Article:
What’s at stake now that Amy Coney Barrett is in the Supreme Court

Vivian De Waart

The death of Justice Ruth Bader Ginsburg has shocked and induced fear into many. President Donald Trump’s nominee, U.S Federal Judge Amy Coney Barrett, has officially filled Ginsburg’s seat as of Monday 10/26. Amy Coney Barrett is a favored conservative electee, making several laws and rights at stake of removal or alterations.  

The Supreme Court works off of a majority opinion basis and the election of Barrett would leave the court with a 6-3 conservative to liberal ratio. 

“I think it’s important to note that right now, although it has been in the 20th century, right now the court is not that liberal, even before Amy Coney Barrett,” said Rob Allen, a government teacher at Da Vinci Communications High School. “It’s got a conservative majority… and it’s going to continue to have a conservative majority.”

One of the biggest issues at stake is health care. The Affordable Care Act (ACA), or better known as Obamacare is constantly being debated from the left and right-wing. This act slowed the cost of rising health care and allowed those with pre-existing medical conditions to have access to health insurance. On November 10th, the Supreme Court is set to have oral arguments regarding the Trump Administration’s claims that the “mandates in the act are unconstitutional,” (Epstein). If the ACA is repealed, 20 million Americans will lose health care, 12 million of them being on Medicaid (Rapfogel, Calsyn, Seeberger). This is also the same law that allows children to have the same insurance plan as their parents until the age of 26. 

The Supreme Court had already ruled to uphold Obamacare twice when Chief Justice John Roberts voted with the four liberal justices keeping the ACA in place. One more solid conservative justice would conclude that John Roberts could not offer a swing vote due to the conservative majority. Barrett has publicly stated her opposition to Roberts ruling and believes that Obamacare is not a constitutional law (Chapin). Losing health care exacerbates health issues for people of color, people with disabilities, low-income individuals, and families especially considering the coronavirus pandemic still exists.

In 1973, the Supreme Court decided to legalize abortion due to the precedent case Roe v. Wade. Abortion was legalized due to a 5 to 4 majority where Justice John Roberts voted with the liberal Justices regardless of his mainly conservative viewpoint. Ruth Bader Ginsburg’s death leaves one less liberal in the Supreme Court putting the legality of abortion at risk of being removed. Barrett showed her disagreement with the outcome of the case, saying that the court made an “erroneous decision”. Conservative justices tend to follow pro-life beliefs and policies making abortion one of the top issues that will likely be delegalized. 

Birth control also falls under female reproductive health care. The Supreme Court could decide to support companies who do not cover contraception like birth control pills or IUDs in their insurance plans. 

“It’s not just the things that we worry about that are in the courts now, or that could happen that are bad. It’s the things that we want to do to make the world better when it comes to women’s reproductive wellbeing that could be endangered by the balance,” said Rachel Fey, Senior Director of Public Policy at Power to Decide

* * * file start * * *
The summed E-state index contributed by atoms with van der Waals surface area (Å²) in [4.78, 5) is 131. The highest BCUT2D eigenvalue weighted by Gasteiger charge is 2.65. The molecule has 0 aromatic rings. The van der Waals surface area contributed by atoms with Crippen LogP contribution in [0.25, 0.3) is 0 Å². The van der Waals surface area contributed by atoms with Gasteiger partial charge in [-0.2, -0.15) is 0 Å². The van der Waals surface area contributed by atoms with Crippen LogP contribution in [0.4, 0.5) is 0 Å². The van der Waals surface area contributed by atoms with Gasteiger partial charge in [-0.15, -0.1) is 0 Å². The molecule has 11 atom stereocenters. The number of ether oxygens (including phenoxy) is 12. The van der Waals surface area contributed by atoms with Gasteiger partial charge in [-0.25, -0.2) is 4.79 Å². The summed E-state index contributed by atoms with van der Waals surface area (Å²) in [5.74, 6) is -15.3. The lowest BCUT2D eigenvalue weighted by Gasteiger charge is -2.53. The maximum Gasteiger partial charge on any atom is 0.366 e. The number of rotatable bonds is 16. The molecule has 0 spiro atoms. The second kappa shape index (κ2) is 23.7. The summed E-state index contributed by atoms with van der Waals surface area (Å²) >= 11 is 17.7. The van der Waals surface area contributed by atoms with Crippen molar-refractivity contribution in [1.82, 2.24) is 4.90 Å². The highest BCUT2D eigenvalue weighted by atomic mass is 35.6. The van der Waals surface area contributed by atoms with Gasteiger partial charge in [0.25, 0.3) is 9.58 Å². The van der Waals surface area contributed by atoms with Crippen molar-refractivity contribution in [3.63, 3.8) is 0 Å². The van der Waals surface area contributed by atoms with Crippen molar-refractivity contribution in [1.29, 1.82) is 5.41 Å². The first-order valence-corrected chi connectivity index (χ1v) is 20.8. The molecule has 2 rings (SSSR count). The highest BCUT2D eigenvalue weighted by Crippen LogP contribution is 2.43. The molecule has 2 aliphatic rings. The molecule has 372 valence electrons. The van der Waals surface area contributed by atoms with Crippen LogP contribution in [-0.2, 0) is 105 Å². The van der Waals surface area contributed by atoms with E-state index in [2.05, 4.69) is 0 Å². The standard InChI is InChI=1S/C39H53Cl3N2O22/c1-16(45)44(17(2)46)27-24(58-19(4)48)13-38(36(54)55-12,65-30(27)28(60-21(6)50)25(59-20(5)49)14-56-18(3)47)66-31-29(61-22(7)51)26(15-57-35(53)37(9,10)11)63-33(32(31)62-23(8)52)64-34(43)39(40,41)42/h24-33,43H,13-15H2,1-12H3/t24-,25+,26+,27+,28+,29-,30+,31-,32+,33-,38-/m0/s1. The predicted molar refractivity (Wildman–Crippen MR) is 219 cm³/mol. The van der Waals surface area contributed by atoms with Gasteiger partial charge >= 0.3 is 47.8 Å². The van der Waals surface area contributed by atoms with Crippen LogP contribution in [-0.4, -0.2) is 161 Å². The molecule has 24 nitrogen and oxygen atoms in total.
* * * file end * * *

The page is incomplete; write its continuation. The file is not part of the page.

One organization that is particularly not in favor of Barrett’s election is the Human Rights Campaign (HRC), which fully supports LGBTQ+ Americans. 

“The President has dramatically altered the judiciary to try to dismantle hard-fought rights and progress secured over decades- LGBTQ rights, voting rights, reproductive rights, and more,” said Alphonso David, the president of the Human Rights Campaign in a statement released by the HRC (Morrow). 

Barrett continues to publicly display bitterness towards the LGBTQ community. She defended the Court’s objectors of the Obergefell v. Hodges, the landmark case for same-sex marriage, and questioned the court ruling of that case. She also claims that Title IX, the law protects people from discrimination based on sex regarding education, did not apply to transgender individuals and said that it was a “strain on the text” to reach that interpretation (Morrow). Barrett also continuously misgenders transgender individuals saying that a transgender woman was a “physiological male”. 

Gun control is another topic that will likely be altered with the election of Amy Coney Barrett in the Supreme Court. It is possible that the Supreme Court would see an increase in the second amendment or gun control related cases. In a 2019 dissent, Barrett stated that people with felony convictions should be allowed to carry and own a gun, but that they still should not have the right to vote. 

However, it was within President Trump’s constitutional right to nominate Barrett as a Supreme Court Justice. The hypocrisy protestors of the situation said is that Obama had nominated Merrick Garland in 2016 after Justice Antonin Scalia passed away. This nomination was quickly shut down despite the election being 9 months away. Trump was able to nominate Barrett before the election occurred to ensure he would have a say in who the next Justice would be. Barrett’s confirmation of her position in court was set 8 days before the presidential election.  

The election of Amy Coney Barrett will likely change rights and regulations that have been passed to support Americans. At this point, many say it is not about helping the economy or revisiting precedent court cases, but rather about stripping away human rights from those who have fought for them. Barrett has particularly stated her opposition towards protecting society’s most marginalized and vulnerable group rights which raises concerns about her undetermined bias and prejudice as a Justice.